Business to G20: fake goods hurt economies
The International Chamber of Commerce pressing its point to the G20 Summit that counterfeiting and intellectual property theft damage national economies.
A study prepared for the G20 by UK-based Frontier Economics suggests business loses $877 billion each year in intellectual property theft.
Within G20 countries, that amounts to a loss of $125 billion and puts 2.5 million legitimate jobs at risk.
While the study is European-based, Rozwadowski says Canada is far from immune from the effects of counterfeiting, pointing to the example of Waterloo, Ont.-based Research In Motion, maker of the BlackBerry.
"Apparently, there are counterfeit BlackBerrys all over the world which have batteries which are not functioning, [from] which information gets lost, et cetera, so from a consumer's perspective, you're less protected if you have counterfeit goods," he said.
The chamber has been coming to meetings of world leaders for more than 15 years, pressing the same point — governments need to take more action to crack down on counterfeit goods.
Rozwadowski concedes there's been a lack of progress in efforts to lobby governments, but he does applaud Canada for its recent legislation to change its Copyright Act.
"Canada has been doing something very specific with copyright, which we welcome; its something which is important."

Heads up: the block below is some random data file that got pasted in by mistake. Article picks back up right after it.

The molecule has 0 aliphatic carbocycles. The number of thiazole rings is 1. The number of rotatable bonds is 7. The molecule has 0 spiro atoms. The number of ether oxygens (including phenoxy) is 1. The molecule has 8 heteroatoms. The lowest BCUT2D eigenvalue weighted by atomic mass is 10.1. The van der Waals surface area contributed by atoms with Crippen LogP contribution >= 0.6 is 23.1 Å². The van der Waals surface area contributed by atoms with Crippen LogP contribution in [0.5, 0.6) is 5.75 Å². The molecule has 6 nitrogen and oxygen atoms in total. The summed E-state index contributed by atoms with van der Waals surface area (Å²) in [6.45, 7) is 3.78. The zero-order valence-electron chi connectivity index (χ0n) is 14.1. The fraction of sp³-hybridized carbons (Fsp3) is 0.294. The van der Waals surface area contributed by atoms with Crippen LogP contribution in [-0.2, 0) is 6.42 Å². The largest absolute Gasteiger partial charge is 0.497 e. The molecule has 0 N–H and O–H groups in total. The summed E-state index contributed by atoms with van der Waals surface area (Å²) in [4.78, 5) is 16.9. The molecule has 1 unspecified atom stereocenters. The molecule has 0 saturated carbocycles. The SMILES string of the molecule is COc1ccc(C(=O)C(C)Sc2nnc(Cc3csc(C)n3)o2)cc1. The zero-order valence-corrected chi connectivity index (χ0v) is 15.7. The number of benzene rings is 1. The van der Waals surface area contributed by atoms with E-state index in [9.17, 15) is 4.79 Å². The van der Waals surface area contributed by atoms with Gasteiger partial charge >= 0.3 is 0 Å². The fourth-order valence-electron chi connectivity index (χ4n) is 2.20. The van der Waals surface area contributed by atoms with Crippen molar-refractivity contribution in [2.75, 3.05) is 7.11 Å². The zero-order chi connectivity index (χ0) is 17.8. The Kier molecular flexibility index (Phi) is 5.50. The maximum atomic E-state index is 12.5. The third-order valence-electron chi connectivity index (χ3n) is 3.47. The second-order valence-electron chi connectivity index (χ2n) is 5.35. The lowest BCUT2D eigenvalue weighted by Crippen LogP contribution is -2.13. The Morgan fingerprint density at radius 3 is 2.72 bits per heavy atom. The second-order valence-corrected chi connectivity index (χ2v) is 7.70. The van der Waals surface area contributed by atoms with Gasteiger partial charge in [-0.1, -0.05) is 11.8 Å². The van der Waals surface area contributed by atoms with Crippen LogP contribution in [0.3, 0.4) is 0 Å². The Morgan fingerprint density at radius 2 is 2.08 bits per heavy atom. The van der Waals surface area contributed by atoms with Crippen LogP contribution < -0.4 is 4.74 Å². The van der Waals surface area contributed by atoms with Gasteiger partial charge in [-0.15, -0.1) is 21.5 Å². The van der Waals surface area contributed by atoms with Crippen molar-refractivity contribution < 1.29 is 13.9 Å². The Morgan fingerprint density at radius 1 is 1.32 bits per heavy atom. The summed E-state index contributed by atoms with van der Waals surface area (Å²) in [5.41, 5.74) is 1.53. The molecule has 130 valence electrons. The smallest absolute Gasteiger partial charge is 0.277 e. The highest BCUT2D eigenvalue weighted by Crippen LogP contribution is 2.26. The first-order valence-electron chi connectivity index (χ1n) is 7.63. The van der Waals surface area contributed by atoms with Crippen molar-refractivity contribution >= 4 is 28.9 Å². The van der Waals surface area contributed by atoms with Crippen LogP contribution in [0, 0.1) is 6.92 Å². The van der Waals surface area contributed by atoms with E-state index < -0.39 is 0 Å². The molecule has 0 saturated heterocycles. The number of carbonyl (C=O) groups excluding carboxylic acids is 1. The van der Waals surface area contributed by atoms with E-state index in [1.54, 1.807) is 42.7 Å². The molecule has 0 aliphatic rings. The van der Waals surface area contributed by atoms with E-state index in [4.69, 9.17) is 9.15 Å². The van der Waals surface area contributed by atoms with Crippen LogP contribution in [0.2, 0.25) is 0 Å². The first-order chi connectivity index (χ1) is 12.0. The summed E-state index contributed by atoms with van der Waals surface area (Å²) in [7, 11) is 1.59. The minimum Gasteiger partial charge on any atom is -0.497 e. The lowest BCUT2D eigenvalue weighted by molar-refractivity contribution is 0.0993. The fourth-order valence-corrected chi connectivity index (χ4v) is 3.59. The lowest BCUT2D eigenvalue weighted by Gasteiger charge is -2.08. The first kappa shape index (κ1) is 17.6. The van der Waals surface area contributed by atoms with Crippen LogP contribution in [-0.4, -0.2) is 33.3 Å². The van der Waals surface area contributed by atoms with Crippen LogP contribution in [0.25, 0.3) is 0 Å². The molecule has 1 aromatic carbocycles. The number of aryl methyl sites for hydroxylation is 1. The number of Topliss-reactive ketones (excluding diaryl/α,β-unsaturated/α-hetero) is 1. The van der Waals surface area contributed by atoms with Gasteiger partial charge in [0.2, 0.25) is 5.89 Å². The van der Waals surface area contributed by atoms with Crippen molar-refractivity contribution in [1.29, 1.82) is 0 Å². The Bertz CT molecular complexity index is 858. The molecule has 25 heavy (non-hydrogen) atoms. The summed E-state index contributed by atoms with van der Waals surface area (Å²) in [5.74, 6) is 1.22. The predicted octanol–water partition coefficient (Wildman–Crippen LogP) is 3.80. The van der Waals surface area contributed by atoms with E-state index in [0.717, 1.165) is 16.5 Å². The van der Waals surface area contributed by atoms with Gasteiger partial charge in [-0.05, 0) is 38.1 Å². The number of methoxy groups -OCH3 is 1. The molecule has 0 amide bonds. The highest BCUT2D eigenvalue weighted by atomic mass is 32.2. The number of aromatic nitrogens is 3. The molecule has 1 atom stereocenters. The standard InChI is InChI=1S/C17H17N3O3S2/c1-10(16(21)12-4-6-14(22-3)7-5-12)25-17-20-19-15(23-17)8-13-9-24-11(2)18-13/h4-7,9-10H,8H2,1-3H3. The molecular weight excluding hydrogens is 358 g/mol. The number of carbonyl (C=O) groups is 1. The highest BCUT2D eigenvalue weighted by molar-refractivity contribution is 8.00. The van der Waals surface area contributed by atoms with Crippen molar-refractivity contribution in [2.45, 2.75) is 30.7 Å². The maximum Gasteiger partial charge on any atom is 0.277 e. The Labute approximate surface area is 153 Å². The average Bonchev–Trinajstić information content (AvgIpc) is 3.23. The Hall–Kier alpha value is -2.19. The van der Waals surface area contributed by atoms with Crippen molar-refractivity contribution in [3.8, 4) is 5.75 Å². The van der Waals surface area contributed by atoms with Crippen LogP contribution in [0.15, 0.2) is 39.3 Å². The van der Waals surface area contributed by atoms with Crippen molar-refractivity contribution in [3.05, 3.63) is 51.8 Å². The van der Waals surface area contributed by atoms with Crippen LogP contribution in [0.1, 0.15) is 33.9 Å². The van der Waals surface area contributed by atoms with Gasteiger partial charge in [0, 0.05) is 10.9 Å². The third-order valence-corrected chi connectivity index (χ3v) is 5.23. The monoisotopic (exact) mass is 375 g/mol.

Technology has made intellectual property theft and counterfeiting much easier and profitable, according to the group Business Action to Stop Counterfeiting and Piracy.
"Counterfeiting and piracy is like any other business, it's an illicit business. There's a supply side and a demand side, and for the most part governments have been tackling the supply side," he said.
A recent study by BASCAP showed a wide range of consumers willing to purchase fake goods or pirated media. The study found consumers find it easy to justify their purchases.
He said technology makes the practice easy. "High-speed internet, file sharing, low-cost mass storage makes piracy low hanging fruit and very difficult to resist the temptation."
Part of the BASCAP pitch will be to help consumers recognize the other costs of counterfeiting, such as its contribution to organized crime.
"It supports more of the bad things that organized crime does. It's more capital for them to invest in prostitution, illegal drugs and other activities."